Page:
A statement by a doctor was tendered by agreement in the Crown case. It referred to the complainant having attended a hospital emergency department with her mother late on 29 June 2017 and stated that the complainant was well and had no symptoms related to genital pain/discomfort or bleeding at that time. The statement refers to allegations of digital and penile penetration of the complainant within the period 20 May to 17 June 2017 that had caused the complainant pain, the complainant had reported noticing bleeding in the morning the next day when wiping, and it was thought that she had told her mother that day when she had come to pick her up from her father’s home. The statement refers to the complainant’s mother stating that the complainant had first advised her of what happened on 28 June 2017 after she had noticed some blood when she had gone to the toilet. The doctor examined the complainant on 3 July 2017. She reported that there was then no evidence of any genital injury either recent or past and that the examination was done outside the time period when it could be expected to retrieve trace evidence such as DNA. The doctor also reported that “This normal examination neither confirms, nor refutes the allegations as reported to police” and explained why that was so. After referring to possible causes of bleeding and bruising and those matters healing quickly and completely, the doctor stated that “normal examinations are commonly found in children where it can be verified from other means that they have been victims of sexual assault” and that the time period of the alleged assault – between two weeks and six weeks before the examination was done – “would provide sufficient time for any minor injuries such as bruising or abrasions to heal completely without leaving any residual abnormality”.
The solicitor for the appellant, who commendably appeared pro bono, refers to three matters in support of the contention that the guilty verdicts are unreasonable and cannot be supported having regard to the whole of the evidence.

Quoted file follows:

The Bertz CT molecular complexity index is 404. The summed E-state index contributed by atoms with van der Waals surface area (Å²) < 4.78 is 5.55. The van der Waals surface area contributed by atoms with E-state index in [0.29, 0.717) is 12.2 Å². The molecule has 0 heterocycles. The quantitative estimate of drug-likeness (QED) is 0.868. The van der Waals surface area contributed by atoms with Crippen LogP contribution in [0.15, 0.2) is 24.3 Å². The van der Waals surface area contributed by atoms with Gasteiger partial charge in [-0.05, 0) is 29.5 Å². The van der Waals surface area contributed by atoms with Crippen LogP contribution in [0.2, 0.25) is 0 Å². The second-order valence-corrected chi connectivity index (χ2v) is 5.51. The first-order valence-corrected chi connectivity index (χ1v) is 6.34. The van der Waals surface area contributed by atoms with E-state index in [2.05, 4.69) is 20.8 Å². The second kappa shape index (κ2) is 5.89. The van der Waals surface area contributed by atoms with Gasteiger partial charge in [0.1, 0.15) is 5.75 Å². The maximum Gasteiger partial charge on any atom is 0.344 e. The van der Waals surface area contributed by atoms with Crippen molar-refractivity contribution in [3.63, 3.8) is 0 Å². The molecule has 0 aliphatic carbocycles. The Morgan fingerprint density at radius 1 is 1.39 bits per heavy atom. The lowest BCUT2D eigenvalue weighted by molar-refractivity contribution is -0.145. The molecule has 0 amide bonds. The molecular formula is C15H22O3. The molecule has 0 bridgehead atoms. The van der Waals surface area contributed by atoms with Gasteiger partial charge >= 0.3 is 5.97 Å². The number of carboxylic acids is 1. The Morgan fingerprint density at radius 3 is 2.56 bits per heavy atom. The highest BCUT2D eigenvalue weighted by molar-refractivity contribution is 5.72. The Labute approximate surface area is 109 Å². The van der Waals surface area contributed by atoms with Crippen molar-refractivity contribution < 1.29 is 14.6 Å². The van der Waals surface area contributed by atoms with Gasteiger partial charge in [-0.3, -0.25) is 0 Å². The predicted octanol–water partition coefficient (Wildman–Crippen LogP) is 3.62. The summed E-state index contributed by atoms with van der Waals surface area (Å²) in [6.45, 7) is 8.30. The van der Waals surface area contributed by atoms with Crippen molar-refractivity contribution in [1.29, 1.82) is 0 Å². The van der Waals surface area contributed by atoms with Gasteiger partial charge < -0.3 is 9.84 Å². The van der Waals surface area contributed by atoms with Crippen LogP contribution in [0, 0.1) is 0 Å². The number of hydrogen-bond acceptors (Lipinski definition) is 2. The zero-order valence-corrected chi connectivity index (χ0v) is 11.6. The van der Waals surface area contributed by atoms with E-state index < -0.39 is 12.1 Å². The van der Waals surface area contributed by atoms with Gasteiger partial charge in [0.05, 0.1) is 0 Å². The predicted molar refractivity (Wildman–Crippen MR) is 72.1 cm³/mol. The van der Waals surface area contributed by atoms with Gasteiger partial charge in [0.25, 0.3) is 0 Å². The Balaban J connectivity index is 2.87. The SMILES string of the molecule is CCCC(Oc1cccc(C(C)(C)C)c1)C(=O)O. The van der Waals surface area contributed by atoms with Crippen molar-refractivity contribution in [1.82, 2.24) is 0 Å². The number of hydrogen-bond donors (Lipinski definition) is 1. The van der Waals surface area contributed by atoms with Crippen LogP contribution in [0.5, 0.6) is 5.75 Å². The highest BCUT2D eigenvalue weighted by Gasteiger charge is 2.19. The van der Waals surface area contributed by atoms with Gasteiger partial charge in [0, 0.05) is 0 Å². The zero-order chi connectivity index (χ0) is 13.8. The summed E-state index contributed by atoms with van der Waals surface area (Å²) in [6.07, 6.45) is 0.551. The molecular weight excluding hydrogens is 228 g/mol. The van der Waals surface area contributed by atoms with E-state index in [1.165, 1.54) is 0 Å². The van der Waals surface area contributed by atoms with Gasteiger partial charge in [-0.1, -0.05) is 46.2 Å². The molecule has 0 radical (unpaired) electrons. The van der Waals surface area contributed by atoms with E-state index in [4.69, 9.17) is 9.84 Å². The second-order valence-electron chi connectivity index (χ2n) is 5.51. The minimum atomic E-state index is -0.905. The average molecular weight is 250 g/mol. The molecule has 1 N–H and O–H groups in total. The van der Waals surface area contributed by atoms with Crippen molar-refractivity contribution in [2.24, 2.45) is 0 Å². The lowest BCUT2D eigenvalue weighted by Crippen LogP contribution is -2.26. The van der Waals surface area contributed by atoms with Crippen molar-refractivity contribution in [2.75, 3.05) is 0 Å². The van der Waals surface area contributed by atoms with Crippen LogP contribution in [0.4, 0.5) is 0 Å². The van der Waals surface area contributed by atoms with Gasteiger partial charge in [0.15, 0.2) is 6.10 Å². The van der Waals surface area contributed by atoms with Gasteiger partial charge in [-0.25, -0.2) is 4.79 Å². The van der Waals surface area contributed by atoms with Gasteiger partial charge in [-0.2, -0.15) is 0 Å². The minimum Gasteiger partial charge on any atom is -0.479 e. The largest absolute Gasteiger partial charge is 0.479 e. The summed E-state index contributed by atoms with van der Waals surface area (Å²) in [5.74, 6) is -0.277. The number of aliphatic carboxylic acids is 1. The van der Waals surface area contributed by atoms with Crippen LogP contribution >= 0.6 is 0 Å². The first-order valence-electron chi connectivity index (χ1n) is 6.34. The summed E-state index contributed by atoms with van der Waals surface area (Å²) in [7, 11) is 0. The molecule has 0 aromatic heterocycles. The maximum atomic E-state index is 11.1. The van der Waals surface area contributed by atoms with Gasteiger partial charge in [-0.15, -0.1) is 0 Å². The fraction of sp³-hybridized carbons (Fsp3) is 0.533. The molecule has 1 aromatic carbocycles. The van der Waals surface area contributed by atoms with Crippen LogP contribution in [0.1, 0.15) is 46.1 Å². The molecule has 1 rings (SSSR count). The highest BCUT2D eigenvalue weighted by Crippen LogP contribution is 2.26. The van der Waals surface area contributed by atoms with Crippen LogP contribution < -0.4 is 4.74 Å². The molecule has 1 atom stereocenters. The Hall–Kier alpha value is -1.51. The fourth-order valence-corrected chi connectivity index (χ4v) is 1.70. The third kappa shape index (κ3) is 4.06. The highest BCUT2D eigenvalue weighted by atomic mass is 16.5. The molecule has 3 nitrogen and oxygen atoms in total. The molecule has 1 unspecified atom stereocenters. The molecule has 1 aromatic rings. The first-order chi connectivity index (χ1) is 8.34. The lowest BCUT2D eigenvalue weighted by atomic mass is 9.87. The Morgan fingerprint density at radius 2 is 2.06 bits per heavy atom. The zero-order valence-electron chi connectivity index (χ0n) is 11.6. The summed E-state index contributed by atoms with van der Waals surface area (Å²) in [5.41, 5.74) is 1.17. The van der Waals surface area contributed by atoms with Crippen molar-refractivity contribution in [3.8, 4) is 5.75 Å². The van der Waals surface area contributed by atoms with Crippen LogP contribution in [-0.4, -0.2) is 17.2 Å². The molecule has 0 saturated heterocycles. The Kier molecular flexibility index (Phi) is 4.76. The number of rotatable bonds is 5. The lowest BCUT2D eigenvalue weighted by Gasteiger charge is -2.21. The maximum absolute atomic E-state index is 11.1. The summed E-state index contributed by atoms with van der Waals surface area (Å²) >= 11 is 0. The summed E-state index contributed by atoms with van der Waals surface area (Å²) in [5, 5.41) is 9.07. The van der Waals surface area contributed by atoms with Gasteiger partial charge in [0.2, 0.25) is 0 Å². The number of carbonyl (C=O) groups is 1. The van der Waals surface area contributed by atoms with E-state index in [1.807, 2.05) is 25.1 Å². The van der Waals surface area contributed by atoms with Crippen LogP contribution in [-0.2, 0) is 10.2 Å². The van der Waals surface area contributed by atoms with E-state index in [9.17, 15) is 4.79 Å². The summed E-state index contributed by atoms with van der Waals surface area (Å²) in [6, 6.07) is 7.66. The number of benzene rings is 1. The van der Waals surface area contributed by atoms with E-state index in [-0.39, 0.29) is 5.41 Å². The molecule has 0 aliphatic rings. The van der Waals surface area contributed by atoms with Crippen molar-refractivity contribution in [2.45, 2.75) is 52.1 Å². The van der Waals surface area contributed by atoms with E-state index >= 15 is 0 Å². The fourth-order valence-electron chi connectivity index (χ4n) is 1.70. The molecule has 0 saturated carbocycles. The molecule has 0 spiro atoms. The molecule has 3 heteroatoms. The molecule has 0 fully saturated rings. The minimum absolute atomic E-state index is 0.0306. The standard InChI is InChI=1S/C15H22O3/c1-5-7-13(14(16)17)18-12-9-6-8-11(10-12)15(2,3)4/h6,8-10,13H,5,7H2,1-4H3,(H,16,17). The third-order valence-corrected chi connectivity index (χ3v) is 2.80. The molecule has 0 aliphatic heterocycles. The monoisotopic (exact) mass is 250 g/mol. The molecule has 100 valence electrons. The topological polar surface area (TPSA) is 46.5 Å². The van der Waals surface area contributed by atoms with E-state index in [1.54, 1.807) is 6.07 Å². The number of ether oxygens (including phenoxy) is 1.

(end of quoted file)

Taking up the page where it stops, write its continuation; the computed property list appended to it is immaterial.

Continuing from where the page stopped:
The first submission is that if there had been digital and penile penetration as the complainant said in evidence there should be some evidence of minor and major injuries. The appellant acknowledged the difficulty in making this submission in circumstances where defence counsel did not cross examine the examining doctor but submitted that the absence of evidence of injuries contributed to a reasonable doubt about the appellant’s guilt. This submission is inconsistent with the only evidence upon the point, the admitted report of the doctor. The discussion in M v The Queen does not assist the appellant; unlike in this case, at the trial in M a medical practitioner gave evidence of her findings upon an examination of the complainant that what she saw was inconsistent with forced vaginal penetration having occurred.
Secondly, it is submitted that there was evidence that the complainant’s mother coached her in the evidence she should give. The complainant’s mother denied in cross examination that she had told the complainant what to say. In a passage of the transcript of the complainant’s cross examination which the appellant cites, in response to a question whether the complainant talked to her mother about the story she was going to tell in court today, the complainant responded “… she always tells me, ‘Tell me what you’re going to say at court’. I could – she could – I tell her all the times because I need to know what I’m going to say.” There followed this exchange:
“I see? --- Because ---
Yep? --- Yeah.
Well – okay. And when you say, ‘All the times’, does that mean you’ve practised it with her a lot? --- Yeah.
Okay. And did you practise it with her today? --- Yeah, she told me. Yeah, I did.
Well, when you say she told you, did she tell you what you were going to say today? --- No, she just said, ‘You remember what you’re going to say’, then I said yes.
I see. And before today have you practised that lots with her before this morning? ---Pardon? She only told me about what’s going to happen. That’s all.
I see, but before you told us that you talked about this with her lots? --- Yeah, I did.
Okay. Well, have you been talking about it with her lots, you know, in the last week? --- Lots of – about what?
About the story you’re going to tell the court? --- Sometimes I tell her, sometimes I don’t. She only wants me to remind her and remind myself to tell them the truth.”
Understood in isolation, the complainant’s agreement that she had practised her evidence with her mother a lot is capable of supporting the submission for the appellant, but the complainant’s subsequent answers include specific denials of that proposition. It is evident from the transcript that at times the complainant had difficulty in understanding and giving responsive answers to questions. In that context and read as a whole the passage is consistent with the complainant having been confused by the questions asking whether she practised her evidence. It was reasonably open to the jury to conclude that the complainant did not intend to convey that her mother told her what to say.